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EA wants an open gaming platform

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  • User profile image
    blowdart

    http://news.bbc.co.uk/1/hi/technology/7052420.stm

    Sorry, open? This is the EA who wanted to run their own servers for xbox live so they could charge users more, on top of a live subscription?

    Yea, sure, you want an open platform for the consumer. Right.

  • User profile image
    Massif

    You're missing the point, EA wants to make all the same money and slash development costs by only having to develop for one platform.

    Of course, this misses the point that the main reason EA is such a big company is no-one else (read, not many other people) can afford to develop cross-platform. Do EA really want to give up their big-fish status by removing the barriers to their competition?

  • User profile image
    Massif

    creditcard wrote:
    Well at least for PCs, if you code to OpenGL you can have games that run on all the major platforms.


    <needless fun poking>
    Well, to be honest, if you code for DirectX you have games that run on all major entertainment platorms. Tongue Out
    </needless fun poking>

    <more rational point>
    And if you code for XNA you can have games run on quite a significant share of the entertainment market.
    </more rational point>

  • User profile image
    figuerres

    creditcard wrote:
    
    Massif wrote:
    
    creditcard wrote:
    Well at least for PCs, if you code to OpenGL you can have games that run on all the major platforms.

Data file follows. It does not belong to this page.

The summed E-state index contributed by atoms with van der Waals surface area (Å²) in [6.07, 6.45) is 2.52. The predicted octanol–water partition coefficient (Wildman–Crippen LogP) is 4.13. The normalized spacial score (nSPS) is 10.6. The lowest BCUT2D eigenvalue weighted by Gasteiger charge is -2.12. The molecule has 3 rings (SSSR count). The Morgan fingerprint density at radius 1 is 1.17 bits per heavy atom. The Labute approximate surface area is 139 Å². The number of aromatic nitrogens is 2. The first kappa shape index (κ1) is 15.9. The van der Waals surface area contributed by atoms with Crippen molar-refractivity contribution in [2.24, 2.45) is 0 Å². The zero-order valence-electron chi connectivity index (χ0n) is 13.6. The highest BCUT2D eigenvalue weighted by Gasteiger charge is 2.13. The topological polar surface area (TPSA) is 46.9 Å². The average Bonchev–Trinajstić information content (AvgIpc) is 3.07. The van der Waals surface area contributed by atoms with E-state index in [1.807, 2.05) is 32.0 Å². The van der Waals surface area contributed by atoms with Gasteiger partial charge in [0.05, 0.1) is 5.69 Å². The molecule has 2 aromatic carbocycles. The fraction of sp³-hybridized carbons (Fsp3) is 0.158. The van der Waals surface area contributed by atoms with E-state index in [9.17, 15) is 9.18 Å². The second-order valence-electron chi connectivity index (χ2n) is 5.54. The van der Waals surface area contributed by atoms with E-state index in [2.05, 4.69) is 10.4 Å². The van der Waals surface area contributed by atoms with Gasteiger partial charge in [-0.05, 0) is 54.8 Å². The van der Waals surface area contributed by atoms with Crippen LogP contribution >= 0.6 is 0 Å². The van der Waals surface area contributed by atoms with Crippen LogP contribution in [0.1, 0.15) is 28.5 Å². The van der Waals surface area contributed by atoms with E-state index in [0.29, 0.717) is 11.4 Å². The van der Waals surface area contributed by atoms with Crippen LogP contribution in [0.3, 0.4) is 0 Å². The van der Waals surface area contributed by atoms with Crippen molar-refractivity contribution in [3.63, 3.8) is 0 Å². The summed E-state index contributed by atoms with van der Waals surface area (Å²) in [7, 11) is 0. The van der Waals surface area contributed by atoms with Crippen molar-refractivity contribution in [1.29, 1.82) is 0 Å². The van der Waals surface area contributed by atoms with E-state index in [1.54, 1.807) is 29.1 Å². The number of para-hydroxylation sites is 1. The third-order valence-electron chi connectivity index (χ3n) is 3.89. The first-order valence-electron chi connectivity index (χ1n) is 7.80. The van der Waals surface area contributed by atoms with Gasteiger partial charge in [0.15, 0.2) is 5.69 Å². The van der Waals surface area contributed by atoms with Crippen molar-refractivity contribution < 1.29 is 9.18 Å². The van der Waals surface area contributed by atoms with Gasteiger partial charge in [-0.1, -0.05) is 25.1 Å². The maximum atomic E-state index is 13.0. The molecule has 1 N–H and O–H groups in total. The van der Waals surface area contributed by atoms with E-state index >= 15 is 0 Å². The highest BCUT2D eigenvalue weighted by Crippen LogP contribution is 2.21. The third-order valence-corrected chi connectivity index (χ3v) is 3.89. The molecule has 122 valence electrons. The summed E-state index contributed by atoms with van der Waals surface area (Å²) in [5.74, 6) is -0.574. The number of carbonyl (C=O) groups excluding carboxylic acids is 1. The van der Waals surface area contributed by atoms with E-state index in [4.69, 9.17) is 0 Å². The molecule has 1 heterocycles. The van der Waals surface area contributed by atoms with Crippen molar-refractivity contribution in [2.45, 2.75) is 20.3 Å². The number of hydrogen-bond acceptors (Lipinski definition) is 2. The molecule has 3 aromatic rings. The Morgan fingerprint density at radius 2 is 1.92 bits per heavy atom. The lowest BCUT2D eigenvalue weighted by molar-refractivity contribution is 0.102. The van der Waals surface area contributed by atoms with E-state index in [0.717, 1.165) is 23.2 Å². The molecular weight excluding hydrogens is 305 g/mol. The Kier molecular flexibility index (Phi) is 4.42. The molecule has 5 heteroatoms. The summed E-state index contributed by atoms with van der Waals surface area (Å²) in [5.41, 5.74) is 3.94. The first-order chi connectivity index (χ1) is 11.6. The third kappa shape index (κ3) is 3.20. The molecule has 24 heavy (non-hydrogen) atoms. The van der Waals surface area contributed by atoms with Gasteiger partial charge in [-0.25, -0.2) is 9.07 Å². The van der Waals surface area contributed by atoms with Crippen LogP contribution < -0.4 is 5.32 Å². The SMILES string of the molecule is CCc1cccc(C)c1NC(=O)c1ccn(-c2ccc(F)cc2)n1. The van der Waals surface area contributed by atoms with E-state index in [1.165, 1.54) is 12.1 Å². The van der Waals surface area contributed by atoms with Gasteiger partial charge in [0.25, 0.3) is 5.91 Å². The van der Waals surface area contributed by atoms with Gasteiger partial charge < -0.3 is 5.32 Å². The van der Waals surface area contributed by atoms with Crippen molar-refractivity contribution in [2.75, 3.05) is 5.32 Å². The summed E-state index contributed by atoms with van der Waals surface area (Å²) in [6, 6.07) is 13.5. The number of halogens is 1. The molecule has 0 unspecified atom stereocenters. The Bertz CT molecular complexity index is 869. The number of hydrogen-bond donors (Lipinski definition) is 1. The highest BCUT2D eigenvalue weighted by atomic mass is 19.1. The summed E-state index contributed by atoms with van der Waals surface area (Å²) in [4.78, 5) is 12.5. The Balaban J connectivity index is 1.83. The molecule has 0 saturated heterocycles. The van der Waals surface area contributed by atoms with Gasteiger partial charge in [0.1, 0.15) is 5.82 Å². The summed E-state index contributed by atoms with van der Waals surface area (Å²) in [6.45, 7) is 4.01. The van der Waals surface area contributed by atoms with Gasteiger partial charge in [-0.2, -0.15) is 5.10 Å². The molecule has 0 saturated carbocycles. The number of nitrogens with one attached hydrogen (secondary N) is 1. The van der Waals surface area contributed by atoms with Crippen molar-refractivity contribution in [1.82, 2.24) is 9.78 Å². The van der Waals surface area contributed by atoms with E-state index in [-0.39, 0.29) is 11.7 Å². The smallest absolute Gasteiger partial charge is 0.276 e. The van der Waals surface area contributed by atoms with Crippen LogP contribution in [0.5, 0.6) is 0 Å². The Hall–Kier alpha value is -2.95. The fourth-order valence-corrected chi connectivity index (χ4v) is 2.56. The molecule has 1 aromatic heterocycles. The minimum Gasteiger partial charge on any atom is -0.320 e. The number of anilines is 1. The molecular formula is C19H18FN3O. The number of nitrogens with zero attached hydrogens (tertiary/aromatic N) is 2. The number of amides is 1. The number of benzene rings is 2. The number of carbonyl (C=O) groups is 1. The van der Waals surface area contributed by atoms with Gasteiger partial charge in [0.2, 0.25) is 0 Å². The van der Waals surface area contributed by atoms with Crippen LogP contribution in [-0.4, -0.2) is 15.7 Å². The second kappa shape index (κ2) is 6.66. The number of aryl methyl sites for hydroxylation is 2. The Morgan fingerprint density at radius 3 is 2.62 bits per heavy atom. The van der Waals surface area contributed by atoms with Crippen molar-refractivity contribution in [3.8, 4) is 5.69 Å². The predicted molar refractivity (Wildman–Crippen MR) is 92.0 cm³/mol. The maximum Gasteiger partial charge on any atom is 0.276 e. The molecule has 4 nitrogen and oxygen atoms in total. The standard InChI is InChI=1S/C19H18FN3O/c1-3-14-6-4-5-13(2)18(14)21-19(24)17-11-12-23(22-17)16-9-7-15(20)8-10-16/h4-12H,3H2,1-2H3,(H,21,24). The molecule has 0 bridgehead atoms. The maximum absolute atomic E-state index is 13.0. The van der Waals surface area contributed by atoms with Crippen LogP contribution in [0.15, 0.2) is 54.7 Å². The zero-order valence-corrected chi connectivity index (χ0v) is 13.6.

<needless fun poking>
    Well, to be honest, if you code for DirectX you have games that run on all major entertainment platorms.
    </needless fun poking>

    <more rational point>
    And if you code for XNA you can have games run on quite a significant share of the entertainment market.
    </more rational point>


    Yes I think EA is hitting themselves now for coding against DirectX since they are porting most of their games to MacOSX now.


    how does OGL solve the problem of having one code base to run?
    sure OGL can talk to the display system...

    but what about oh minor things like the file system? , thread management? , the network stack? and a few other things like that?

    I hate to say it but a package like .net is still needed... perhaps not XNA or .Net per se but someting like them....

    think about how much .net elevates the coders job away from the low level / platform calls....

    XNA might just be the ticket have Display bits that are optimized C/C++ and asm code and System bits that are the same but for the file system, process management and the network stack....
    then use managed code to knit them to gether ....
    have one common framework with a runtime for each OS you want to run on....

    BUT!  IMHO game ports tend to suck, I have seen games ported for example from consoles to the pc but the control setup really did not work unless you had a gamepad.... they did not allow for the use of keyboard and mouse.

    things like that and attempts at emulating another systems hardware make for not so good ports....

  • User profile image
    Bas

    creditcard wrote:
    The problem with XNA and DirectX is your stuck to Microsoft platforms, so I think your success and failure is up to Microsoft much more then if you use cross platform and/or standardized tools.


    Seeing how Microsoft owns an overwhelming majority of the available gaming platforms, I think your success is pretty safe on a Microsoft platform.

  • User profile image
    Sabot

    I didn't realise that when you 'buy' a game online from EA it only stays active on your account for only six months, after that time it disappears, so you have to pay for it again for it to become active.

    This is my experience with downloaded BF2142. I had such a bad experience with the user-account upgrade recently I have decided that this is the final straw for me and EA.